|Sr, Ann and Fr.Gallagher|
About a week ago, Rebecca was feeling laid up and so we couldn’t do our morning jog. Instead, I trotted to her house for tea, and then meant to trot home. But, alas, I had hardly gotten started on my way home, when I felt a little “whoosh” in my hip. I know that a hip can’t really go whoosh, but that is exactly what it felt like. Immediately, my hip hurt – not terribly, but enough to slow me down and to give me a decided limp. I hobbled home, feeling guilty for walking, as I had committed myself to Becca to jog, but it was just too uncomfortable. I thought it was probably sciatica, but it didn’t feel exactly like that. It was strange and unpleasant. About half of my patients have just gotten new hips – hours before I meet them - and they are usually not terribly happy campers. The specter of joining their ranks was haunting me. (It is a known fact that medical folk are often inclined to imagine the worst scenario for their own personal ills.) For the week since, I have been hobbling around, achy, grumpy, and feeling like a very old thing. I even called in sick for half of a shift – although, I felt pretty yucky in other ways too, so the combination made me feel justified – sort of. A week of shuffling about, whinging incessantly was getting discouraging.
Today, our choir sang at the funeral of Father William Gallagher, the former pastor of the Cathedral. He was a pretty spectacular fellow, transforming the Cathedral from a slightly shabby inner-city parish with 400 families – and one that folks were nervous about going to lest they get mugged as they approached the door – to a sparkling inne-rcity parish with 1200 families, a first-rate and nationally noted music program, and many outreach programs to assist the nearby needy. This latter included the Catholic Worker’s Family Kitchen (now the Cathedral Kitchen) where a an excellent, healthy, and free meal is served every weekday of the year. He was loved by so many – a kind man who did not distinguish or judge. I recall that once, when I was distress about my troubles with my mother, who could at times, be a real pill, I attended Mass at St James, and his homily, which had something to do with a jar of beans, brought me real peace of mind. This was probably thirty years ago, but I have not forgotten the profound effect of his words. I have tried and tried to remember what he said about the jar of beans, but that jar is the only thing of the homily that I remember. Besides, of course, its solacing effect on me.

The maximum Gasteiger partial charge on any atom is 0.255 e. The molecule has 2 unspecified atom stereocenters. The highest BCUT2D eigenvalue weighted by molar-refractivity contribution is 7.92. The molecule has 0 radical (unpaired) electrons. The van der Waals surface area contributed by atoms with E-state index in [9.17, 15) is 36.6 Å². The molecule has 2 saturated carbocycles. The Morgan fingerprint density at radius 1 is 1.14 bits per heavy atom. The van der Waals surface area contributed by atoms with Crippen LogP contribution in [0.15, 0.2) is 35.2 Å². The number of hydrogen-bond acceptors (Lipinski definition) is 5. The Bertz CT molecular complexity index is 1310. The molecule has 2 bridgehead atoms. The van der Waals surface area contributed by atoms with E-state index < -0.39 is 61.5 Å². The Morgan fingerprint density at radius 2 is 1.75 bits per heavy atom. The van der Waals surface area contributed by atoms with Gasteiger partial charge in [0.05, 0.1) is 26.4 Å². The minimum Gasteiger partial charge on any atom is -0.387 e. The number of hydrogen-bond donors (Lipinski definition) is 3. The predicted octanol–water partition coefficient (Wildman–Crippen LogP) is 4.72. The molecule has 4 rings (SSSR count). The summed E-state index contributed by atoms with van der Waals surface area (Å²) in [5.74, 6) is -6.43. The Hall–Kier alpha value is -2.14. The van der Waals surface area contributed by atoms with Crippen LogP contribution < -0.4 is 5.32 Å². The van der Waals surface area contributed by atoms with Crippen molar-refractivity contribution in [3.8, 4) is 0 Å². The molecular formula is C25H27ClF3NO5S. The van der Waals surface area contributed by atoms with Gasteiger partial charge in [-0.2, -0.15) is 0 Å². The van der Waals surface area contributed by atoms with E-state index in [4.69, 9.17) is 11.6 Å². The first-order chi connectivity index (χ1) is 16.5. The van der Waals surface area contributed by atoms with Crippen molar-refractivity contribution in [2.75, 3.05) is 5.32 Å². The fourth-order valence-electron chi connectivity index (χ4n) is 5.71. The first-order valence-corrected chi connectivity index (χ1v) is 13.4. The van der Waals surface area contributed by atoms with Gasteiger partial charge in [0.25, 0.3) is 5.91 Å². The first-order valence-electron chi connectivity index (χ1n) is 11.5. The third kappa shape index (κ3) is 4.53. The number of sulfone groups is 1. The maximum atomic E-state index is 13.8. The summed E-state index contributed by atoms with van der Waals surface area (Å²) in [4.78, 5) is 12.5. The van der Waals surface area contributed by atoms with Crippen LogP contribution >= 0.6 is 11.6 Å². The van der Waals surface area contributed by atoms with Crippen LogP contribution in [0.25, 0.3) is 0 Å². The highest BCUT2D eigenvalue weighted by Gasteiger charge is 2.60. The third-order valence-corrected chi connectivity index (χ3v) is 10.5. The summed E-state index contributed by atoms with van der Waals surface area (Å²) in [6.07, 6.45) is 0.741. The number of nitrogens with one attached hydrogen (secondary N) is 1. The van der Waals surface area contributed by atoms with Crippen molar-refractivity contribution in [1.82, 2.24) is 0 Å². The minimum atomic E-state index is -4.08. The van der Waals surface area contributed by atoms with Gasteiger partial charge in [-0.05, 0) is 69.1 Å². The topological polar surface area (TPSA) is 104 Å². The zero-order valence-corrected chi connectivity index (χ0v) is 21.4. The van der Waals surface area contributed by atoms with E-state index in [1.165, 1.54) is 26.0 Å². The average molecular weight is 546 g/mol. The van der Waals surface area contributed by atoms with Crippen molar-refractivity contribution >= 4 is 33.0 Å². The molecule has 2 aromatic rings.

What does this have to do with my hip, you might ask. Well, at the conclusion of the funeral, I was walking down the aisle, toward the exit, when my hip gave a little inner “click.” Mirabile dictu, the pain was instantly gone! This was perhaps Father Gallagher’s first saintly miracle! I strode home in much better spirits than those with which I had limped to church a few hours earlier.
|Our beautiful Cathedral|